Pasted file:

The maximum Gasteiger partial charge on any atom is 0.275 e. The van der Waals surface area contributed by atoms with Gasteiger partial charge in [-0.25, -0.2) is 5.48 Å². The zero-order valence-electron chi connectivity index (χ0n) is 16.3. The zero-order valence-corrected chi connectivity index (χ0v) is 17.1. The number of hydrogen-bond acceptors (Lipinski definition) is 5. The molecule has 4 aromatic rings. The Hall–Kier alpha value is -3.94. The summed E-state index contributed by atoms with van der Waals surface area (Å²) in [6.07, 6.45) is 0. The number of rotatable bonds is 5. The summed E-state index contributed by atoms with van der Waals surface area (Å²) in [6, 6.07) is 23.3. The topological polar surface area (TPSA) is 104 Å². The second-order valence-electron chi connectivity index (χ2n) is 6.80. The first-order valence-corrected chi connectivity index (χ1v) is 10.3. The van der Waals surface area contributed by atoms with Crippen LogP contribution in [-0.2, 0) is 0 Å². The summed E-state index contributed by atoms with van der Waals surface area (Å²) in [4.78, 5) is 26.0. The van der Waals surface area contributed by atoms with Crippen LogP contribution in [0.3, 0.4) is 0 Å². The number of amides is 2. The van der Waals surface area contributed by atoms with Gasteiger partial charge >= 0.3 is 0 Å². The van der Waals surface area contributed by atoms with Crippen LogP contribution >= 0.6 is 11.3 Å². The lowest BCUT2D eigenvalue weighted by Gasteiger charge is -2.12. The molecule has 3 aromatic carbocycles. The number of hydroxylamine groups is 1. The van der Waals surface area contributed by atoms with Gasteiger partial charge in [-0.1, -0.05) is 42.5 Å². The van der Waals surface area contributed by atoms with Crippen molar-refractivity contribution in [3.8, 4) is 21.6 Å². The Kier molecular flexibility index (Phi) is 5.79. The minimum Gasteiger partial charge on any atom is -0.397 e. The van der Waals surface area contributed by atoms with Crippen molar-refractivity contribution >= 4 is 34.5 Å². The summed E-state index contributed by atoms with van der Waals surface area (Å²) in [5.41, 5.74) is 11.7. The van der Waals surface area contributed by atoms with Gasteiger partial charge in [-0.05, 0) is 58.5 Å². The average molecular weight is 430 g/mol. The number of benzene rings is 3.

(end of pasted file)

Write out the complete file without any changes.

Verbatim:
The maximum Gasteiger partial charge on any atom is 0.275 e. The van der Waals surface area contributed by atoms with Gasteiger partial charge in [-0.25, -0.2) is 5.48 Å². The zero-order valence-electron chi connectivity index (χ0n) is 16.3. The zero-order valence-corrected chi connectivity index (χ0v) is 17.1. The number of hydrogen-bond acceptors (Lipinski definition) is 5. The molecule has 4 aromatic rings. The Hall–Kier alpha value is -3.94. The summed E-state index contributed by atoms with van der Waals surface area (Å²) in [6.07, 6.45) is 0. The number of rotatable bonds is 5. The summed E-state index contributed by atoms with van der Waals surface area (Å²) in [6, 6.07) is 23.3. The topological polar surface area (TPSA) is 104 Å². The second-order valence-electron chi connectivity index (χ2n) is 6.80. The first-order valence-corrected chi connectivity index (χ1v) is 10.3. The van der Waals surface area contributed by atoms with Crippen LogP contribution in [-0.2, 0) is 0 Å². The summed E-state index contributed by atoms with van der Waals surface area (Å²) in [4.78, 5) is 26.0. The van der Waals surface area contributed by atoms with Crippen LogP contribution in [0.3, 0.4) is 0 Å². The number of amides is 2. The van der Waals surface area contributed by atoms with Gasteiger partial charge >= 0.3 is 0 Å². The van der Waals surface area contributed by atoms with Crippen LogP contribution >= 0.6 is 11.3 Å². The lowest BCUT2D eigenvalue weighted by Gasteiger charge is -2.12. The molecule has 3 aromatic carbocycles. The number of hydroxylamine groups is 1. The van der Waals surface area contributed by atoms with Gasteiger partial charge in [-0.1, -0.05) is 42.5 Å². The van der Waals surface area contributed by atoms with Crippen molar-refractivity contribution in [3.8, 4) is 21.6 Å². The Kier molecular flexibility index (Phi) is 5.79. The minimum Gasteiger partial charge on any atom is -0.397 e. The van der Waals surface area contributed by atoms with Crippen molar-refractivity contribution >= 4 is 34.5 Å². The summed E-state index contributed by atoms with van der Waals surface area (Å²) in [5.41, 5.74) is 11.7. The van der Waals surface area contributed by atoms with Gasteiger partial charge in [-0.05, 0) is 58.5 Å². The average molecular weight is 430 g/mol. The number of benzene rings is 3.